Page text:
Little Big Man
By Francesca Heintz
The American Lawyer
Tom Craddick had better watch his back. The Republican speaker of the Texas House of Representatives is the target of a complaint filed in February by watchdog group Texans for Public Justice (TPJ). The organization says that Craddick illegally funneled campaign contributions to three Democratic candidates in return for their support for him as speaker.
One might think that Craddick (who denies the allegations) would see the complaint as a gnat, easily swatted away. After all, TPJ is only a five-person organization with a $300,000 budget. But the group has built a record that should strike fear in even the most powerful legislator. Just ask Tom DeLay, at one time the all powerful majority whip of the U.S. House of Representatives.
The group filed the complaint that charged DeLay’s PAC, Texans for a Republican Majority, with funneling corporate money into political activity, leading to DeLay’s criminal indictment for conspiracy in 2005. There is no certain date for DeLay’s trial.
TPJ is “unique around the country,” says Joanne Doroshow, the executive director of the Center for Justice & Democracy in New York who is also on TPJ’s Board. “They’re effective at exposing conflicts and corruption at the state level that no one else is taking a look at.”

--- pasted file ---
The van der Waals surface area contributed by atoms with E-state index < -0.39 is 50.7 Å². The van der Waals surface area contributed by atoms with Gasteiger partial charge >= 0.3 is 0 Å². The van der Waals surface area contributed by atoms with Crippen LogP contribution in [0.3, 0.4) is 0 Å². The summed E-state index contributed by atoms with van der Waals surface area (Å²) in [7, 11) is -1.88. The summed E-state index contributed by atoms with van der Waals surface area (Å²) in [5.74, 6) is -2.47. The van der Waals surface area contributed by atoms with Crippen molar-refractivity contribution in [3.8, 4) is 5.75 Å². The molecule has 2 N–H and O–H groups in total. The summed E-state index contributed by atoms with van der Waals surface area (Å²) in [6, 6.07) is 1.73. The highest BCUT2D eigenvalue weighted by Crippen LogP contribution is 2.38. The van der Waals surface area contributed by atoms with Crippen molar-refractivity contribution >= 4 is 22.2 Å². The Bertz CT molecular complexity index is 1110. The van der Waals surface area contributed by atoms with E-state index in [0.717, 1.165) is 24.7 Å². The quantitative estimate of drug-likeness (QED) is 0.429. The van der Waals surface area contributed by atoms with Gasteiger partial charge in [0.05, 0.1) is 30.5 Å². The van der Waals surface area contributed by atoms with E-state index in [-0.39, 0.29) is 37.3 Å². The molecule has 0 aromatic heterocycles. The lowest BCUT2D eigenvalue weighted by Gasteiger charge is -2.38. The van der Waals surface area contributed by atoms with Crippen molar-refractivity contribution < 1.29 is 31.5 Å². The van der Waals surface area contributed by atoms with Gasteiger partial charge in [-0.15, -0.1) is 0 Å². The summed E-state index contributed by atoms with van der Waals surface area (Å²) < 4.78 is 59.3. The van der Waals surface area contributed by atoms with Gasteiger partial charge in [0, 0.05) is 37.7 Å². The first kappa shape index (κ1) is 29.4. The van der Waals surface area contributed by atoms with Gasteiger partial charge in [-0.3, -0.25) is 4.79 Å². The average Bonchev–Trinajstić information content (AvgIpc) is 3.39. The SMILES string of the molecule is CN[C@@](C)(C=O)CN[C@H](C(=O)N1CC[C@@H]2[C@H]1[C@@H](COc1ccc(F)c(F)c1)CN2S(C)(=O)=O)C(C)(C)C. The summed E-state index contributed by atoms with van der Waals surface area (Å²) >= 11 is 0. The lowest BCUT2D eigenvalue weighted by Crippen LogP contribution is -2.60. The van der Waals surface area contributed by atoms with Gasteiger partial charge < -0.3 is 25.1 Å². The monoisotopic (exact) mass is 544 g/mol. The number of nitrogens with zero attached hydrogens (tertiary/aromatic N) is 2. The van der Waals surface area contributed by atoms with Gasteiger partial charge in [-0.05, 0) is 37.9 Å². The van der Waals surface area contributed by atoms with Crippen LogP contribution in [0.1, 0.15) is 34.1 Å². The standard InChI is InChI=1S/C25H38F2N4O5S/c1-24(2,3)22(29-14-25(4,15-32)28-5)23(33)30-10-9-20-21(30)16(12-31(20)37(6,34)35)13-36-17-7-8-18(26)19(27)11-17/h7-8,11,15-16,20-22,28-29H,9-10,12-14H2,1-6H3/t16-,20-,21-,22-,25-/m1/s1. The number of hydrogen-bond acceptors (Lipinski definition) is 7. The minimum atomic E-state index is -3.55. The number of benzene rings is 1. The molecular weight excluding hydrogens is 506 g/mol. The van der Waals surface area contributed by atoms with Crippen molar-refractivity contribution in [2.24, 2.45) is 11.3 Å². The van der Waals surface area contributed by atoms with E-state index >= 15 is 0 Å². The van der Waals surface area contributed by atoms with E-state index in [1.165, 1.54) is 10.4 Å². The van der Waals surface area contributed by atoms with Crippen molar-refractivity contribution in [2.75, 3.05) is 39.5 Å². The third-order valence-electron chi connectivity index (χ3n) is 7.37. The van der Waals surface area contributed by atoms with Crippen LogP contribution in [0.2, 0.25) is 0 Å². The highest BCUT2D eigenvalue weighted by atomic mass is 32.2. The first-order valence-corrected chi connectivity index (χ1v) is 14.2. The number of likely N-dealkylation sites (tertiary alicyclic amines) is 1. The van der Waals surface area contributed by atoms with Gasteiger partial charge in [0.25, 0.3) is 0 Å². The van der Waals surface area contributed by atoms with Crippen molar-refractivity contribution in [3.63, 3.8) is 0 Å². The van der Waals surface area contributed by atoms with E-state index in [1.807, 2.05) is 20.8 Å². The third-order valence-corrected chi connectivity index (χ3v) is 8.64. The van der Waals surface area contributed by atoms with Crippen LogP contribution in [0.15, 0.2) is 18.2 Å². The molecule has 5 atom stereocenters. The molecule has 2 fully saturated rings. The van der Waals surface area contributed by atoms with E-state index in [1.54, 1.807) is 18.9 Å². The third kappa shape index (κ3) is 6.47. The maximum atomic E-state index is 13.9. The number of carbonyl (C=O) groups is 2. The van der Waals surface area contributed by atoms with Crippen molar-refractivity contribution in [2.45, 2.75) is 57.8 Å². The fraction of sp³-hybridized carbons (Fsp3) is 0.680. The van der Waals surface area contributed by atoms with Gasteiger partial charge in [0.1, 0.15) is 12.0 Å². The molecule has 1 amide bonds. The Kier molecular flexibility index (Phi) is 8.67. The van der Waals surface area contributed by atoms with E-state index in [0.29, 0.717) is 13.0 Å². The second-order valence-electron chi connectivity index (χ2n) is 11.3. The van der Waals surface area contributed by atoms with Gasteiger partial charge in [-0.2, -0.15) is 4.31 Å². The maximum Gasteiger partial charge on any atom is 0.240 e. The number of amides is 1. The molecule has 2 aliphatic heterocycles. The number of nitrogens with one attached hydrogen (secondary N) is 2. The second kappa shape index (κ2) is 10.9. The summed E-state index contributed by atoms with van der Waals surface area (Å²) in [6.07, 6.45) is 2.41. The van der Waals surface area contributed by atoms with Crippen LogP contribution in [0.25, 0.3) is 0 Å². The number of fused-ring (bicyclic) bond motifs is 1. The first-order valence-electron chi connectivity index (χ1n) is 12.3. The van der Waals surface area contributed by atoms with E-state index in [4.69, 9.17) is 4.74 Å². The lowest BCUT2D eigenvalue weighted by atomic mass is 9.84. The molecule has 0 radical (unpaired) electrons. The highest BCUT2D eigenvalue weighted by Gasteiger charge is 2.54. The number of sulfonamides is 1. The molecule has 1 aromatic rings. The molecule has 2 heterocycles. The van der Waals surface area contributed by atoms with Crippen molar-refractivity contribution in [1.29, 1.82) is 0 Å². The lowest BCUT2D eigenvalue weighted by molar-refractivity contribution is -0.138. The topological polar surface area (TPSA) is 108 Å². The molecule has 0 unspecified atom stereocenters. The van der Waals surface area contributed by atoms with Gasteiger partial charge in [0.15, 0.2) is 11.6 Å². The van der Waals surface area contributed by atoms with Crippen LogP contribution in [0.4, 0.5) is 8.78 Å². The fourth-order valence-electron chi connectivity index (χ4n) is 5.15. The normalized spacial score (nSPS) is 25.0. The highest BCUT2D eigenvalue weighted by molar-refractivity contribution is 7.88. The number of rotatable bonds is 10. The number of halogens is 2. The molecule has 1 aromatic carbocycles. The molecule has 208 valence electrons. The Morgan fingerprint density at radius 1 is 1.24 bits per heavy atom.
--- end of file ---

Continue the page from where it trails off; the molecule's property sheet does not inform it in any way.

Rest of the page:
In the last few months, the group has denounced a plea deal between the U.S. Department of Justice and BP p.l.c. over a deadly explosion at its Texas City refinery and issued two reports about political spending. The goal, says director Craig McDonald, is to monitor and provide information on how money flows and lobbying works in Texas.
TPJ has met with its fair share of opposition, including a 2005 audit by the Internal Revenue Service. “People were pissed off about the work they were doing against DeLay,” says the group’s lawyer, John Pomeranz of Harmon, Curran, Spielberg & Eisenberg in Washington, D.C. The group traced the initial complaint to the IR S back to a Maryland attorney with ties to DeLay, but that lawyer maintains that he was not acting for the former congressman.The IRS cleared TPJ.
Nor will TPJ be receiving any bouquets from Texans for Lawsuit Reform, an influential tort reform group, which maintains that TPJ is just a thinly veiled front for the plaintiffs’ bar. “They have never seen a lawsuit they didn’t like or a plaintiffs lawyer that did anything wrong,” says Hugh Rice Kelly, general counsel of TLR. “They publish polemics and propaganda.”
McDonald shrugs off the criticism. He notes that TPJ doesn’t lobby and tracks money
donated by plaintiffs lawyers as well as corporate firms. Considering that Texas has unlimited campaign contributions in state legislative elections and is one of the few states that still elects judges on partisan ballots, TPJ should be busy for some time to come.